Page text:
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2 minutes to read Posted on Thursday December 29, 2016

Updated on Monday November 6, 2023

portrait of Maria Drabczyk

Maria Drabczyk

Head of policy and advocacy, Board member , Centrum Cyfrowe

Highlights from the TuEuropeana project workshops: Europeana for cultural institutions

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Following on from a first post about education professionals, this second blog focuses on cultural institutions and collection holders.

The TuEuropeana project recently led a series of workshops in Poland, inviting potential Europeana users to exchange about their experiences. While the first sessions in Lublin focused on educational use, we invited representatives of various cultural institutions and digital collection holders to a second workshop series aimed at debunking myths and insecurities about digital access to international collections.

Photo. Maciej Rutkowski, PSNC, CC BY-SA

Discussions took place in Poznań Supercomputing and Networking Center, the leader in implementing innovative technologies for the national scientific network. Workshops were prepared and performed by Marcin Werla, Head of Digital Libraries and Knowledge Platforms Department in Poznań Supercomputing and Networking Center, with interventions by other expert speakers - such as Joris Pekel, author of Europeana Publishing Framework, a useful tool for cultural institutions planning their collaboration with Europeana. About the cooperation between cultural institutions and external platforms, Karolina Tabak, a representative of National Museum of Warsaw, presented effects of collaboration with Wikipedia, while Maja Drabczyk from National Audiovisual Institute in Warsaw talked about benefits coming from being part of the EUscreen Network. Participants also discussed customer experience on the basis of a survey by the Federation of Digital Libraries: interviewees pointed out main drawbacks encountered while going through collections, such as complicated search engines and difficulties narrowing results.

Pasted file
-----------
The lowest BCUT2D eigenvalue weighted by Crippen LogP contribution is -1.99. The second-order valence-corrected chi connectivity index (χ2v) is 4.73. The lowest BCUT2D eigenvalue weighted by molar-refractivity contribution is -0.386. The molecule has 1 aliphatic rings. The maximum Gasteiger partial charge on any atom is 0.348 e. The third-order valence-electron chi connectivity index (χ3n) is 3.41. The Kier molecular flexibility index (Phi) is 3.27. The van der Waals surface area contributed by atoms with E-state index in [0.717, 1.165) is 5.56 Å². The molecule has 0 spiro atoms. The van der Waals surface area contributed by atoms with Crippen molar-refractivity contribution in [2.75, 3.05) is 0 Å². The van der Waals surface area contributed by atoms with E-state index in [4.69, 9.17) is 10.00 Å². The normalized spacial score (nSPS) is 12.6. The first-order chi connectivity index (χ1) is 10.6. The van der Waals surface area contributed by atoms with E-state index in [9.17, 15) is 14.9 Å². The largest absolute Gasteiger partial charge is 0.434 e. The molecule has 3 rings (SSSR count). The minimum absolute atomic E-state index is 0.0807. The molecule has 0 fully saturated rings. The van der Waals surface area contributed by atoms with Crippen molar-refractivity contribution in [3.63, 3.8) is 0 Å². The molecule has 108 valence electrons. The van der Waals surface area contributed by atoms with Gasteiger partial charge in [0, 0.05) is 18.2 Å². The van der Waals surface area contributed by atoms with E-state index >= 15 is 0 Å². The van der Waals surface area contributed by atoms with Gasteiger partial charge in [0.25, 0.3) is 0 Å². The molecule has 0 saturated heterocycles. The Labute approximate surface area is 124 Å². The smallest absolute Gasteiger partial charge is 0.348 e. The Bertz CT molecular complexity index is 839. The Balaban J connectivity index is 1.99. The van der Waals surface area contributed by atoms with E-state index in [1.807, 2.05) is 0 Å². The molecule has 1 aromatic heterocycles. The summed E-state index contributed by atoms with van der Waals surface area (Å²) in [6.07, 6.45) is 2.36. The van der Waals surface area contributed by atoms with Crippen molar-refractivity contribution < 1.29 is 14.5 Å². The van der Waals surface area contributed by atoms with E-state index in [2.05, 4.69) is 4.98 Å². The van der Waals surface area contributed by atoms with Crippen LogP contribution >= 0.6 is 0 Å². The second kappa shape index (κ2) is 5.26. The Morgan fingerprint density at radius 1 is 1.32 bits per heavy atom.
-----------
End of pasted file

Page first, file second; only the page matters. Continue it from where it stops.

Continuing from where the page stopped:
Photo. Maciej Rutkowski, PSNC, CC BY-SA

Museums and libraries professionals noted a paradoxical situation: although the amount of digital collections is increasing, the number of online visitors doesn’t follow. In order to design, challenge and pivot our goals, we described the process with a standard business model canvas. If cultural activities are frequently perceived in opposition to business, we realised that both share very similar intentions: reaching as many people as possible. How can we set the process in place and create value for the users? And can the process be executed in accordance with institution’s intentions and expectations of the audience? Divided in groups, participants identified different crucial areas supporting their effort - key partners, activities and resources, value proposition, customer relationships and segments, channels, cost structure and revenue streams. This approach encouraged us to weight development possibilities for these institutions.

What happens next? We plan to extend the training programme to institutional collection holders and give them the opportunity to exchange views and rethink their strategy with regard to creating useful and appealing access to their online collections, in an international context.